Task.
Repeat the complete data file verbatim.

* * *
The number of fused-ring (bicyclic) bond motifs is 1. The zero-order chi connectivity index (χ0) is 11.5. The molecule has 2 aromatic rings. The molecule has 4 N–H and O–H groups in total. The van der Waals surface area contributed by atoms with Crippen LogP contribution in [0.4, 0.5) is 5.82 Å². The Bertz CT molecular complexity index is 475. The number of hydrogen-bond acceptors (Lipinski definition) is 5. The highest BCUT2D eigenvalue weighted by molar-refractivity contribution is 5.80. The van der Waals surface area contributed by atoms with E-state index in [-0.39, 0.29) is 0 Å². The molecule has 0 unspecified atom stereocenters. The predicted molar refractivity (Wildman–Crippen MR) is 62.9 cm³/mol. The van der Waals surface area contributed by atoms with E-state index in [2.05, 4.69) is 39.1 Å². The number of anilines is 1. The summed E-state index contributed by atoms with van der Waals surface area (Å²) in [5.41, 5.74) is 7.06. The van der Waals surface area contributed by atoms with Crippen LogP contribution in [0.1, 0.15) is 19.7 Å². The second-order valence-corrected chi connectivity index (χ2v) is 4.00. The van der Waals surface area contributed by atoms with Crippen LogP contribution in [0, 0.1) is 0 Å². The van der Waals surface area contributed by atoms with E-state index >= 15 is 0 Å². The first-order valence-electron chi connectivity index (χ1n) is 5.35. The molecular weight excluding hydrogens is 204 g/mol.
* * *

The number of fused-ring (bicyclic) bond motifs is 1. The zero-order chi connectivity index (χ0) is 11.5. The molecule has 2 aromatic rings. The molecule has 4 N–H and O–H groups in total. The van der Waals surface area contributed by atoms with Crippen LogP contribution in [0.4, 0.5) is 5.82 Å². The Bertz CT molecular complexity index is 475. The number of hydrogen-bond acceptors (Lipinski definition) is 5. The highest BCUT2D eigenvalue weighted by molar-refractivity contribution is 5.80. The van der Waals surface area contributed by atoms with E-state index in [-0.39, 0.29) is 0 Å². The molecule has 0 unspecified atom stereocenters. The predicted molar refractivity (Wildman–Crippen MR) is 62.9 cm³/mol. The van der Waals surface area contributed by atoms with E-state index in [2.05, 4.69) is 39.1 Å². The number of anilines is 1. The summed E-state index contributed by atoms with van der Waals surface area (Å²) in [5.41, 5.74) is 7.06. The van der Waals surface area contributed by atoms with Crippen LogP contribution in [0.1, 0.15) is 19.7 Å². The second-order valence-corrected chi connectivity index (χ2v) is 4.00. The van der Waals surface area contributed by atoms with Crippen LogP contribution in [0, 0.1) is 0 Å². The van der Waals surface area contributed by atoms with E-state index >= 15 is 0 Å². The first-order valence-electron chi connectivity index (χ1n) is 5.35. The molecular weight excluding hydrogens is 204 g/mol.